In the 1800s, scientists discovered that when patients injured one side of their brains, certain skills were lost. Scientists linked those different skills to one side of the brain or the other. Thus began the left brain/right brain myth that continues to this day.
Then, in the 1960s and 70s, Roger W. Sperry led 16 operations that cut the corpus callosum (the largest region that connects both brain hemispheres together) in order to try to treat patients’ epilepsy. Sperry wrote about the differences in the two hemispheres as a result of those surgeries.
Sperry’s work was popularized in 1973 with a New York Times article about his lateralization theory—that people were either right brained (read: logical) or left brained (read: creative). From here, Sperry won the Nobel Prize for his work and numerous other publications spread the right brain/left brain myth.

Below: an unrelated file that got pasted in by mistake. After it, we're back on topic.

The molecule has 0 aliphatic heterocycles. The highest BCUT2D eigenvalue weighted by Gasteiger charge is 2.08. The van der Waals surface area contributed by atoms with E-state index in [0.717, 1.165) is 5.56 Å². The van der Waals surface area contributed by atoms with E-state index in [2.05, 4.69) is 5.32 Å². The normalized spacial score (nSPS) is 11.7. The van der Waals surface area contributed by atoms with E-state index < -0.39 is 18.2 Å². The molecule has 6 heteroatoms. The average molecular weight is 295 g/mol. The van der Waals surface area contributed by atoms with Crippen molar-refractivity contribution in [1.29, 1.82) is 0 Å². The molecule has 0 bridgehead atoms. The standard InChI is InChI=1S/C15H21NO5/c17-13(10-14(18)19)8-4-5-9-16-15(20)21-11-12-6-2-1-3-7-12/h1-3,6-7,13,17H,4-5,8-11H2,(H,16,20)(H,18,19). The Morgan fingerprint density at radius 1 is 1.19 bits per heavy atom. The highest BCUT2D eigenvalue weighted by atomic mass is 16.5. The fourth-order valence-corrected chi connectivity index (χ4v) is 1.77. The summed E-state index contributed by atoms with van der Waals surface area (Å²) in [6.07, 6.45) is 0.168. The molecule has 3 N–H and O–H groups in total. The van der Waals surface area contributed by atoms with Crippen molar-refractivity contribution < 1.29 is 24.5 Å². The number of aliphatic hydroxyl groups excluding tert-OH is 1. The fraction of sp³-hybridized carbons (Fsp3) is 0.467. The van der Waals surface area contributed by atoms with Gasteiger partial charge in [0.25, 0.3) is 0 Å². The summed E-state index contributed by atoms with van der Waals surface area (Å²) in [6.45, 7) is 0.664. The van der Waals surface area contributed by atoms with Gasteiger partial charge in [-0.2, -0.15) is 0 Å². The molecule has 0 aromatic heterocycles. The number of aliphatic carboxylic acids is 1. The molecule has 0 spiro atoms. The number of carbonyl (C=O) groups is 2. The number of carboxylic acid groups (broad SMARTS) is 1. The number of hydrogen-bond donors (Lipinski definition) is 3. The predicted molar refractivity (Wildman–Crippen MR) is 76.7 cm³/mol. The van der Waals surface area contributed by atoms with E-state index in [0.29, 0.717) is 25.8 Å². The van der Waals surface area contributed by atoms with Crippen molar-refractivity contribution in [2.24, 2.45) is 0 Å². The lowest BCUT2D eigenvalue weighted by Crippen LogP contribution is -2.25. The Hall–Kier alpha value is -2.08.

Debunking the Right Brain/Left Brain Myth
If anything, the lateralization theory of the brain is a gross exaggeration. It is true that people have two hemispheres of their brains. It is also true that there are differences in the composition of those two hemispheres.
However, the hemispheres are actually much more interconnected than Sperry’s work initially made it seem.
In a 2013 study, scientists scanned over 1000 people’s brains, checking for lateralization. They confirmed that certain brain functions occur predominately in one hemisphere or the other but that, in reality, the brain is actually much more interconnected and complex than the right brain/left brain lateralization theory makes it seem.
A New Metaphor for Right Brain/Left Brain
How do we get past this right brain/left brain myth?
First, let’s look at what contemporary cognitive science says about brain regions, and creative and logical modes of thinking.